Pick your poison; choose your mix. There is meat, prepare the dip. Two glasses please, and a jar of cold water. There’s ice inside the cooler, you might forget. [You always do].
This will not end well.
June’s sun is always drowsy, hiding behind the gray clouds every six in the morning. She sends the wind towards my window to signal the curtains to fly (or at least — the attempt). The intention has always been the same: that morning will always mourn over the passing of night; will always agitate over the arrival of afternoon.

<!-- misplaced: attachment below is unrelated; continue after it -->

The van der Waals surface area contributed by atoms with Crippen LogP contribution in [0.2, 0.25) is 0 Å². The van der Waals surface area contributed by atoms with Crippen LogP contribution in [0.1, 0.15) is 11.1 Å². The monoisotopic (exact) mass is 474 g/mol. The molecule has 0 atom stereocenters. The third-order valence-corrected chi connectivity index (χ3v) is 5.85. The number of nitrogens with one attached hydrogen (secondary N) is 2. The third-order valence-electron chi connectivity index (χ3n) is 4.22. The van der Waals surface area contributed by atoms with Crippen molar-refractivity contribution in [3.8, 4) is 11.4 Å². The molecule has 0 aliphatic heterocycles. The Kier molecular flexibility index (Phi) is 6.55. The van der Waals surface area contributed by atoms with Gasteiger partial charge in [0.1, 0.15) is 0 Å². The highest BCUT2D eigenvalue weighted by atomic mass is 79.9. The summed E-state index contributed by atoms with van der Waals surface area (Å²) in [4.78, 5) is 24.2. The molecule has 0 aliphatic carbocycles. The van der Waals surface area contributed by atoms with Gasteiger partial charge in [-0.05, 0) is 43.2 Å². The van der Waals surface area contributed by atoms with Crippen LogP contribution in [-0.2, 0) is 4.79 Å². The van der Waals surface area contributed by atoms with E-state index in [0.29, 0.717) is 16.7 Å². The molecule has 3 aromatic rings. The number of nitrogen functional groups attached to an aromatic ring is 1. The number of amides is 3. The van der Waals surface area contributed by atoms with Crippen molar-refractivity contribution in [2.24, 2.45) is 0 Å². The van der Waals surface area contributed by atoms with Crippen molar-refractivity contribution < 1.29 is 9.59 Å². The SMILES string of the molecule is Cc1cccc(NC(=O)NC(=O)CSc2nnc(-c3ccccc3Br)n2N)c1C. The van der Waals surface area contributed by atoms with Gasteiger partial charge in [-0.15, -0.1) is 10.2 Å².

“There are cages for one and for several birds. Adoum explains that in one-bird cages a little mirror is placed inside so the birds won’t know they are alone.
Later, at lunch, Guaysamin talks about New York. He says he has seen men there drink by themselves at counters. That behind the row of bottles there is a mirror and sometimes, late at night, the men throw their glasses and the mirror shatters to bits.”
[Eduardo Galeano, Days and Nights of Love and War]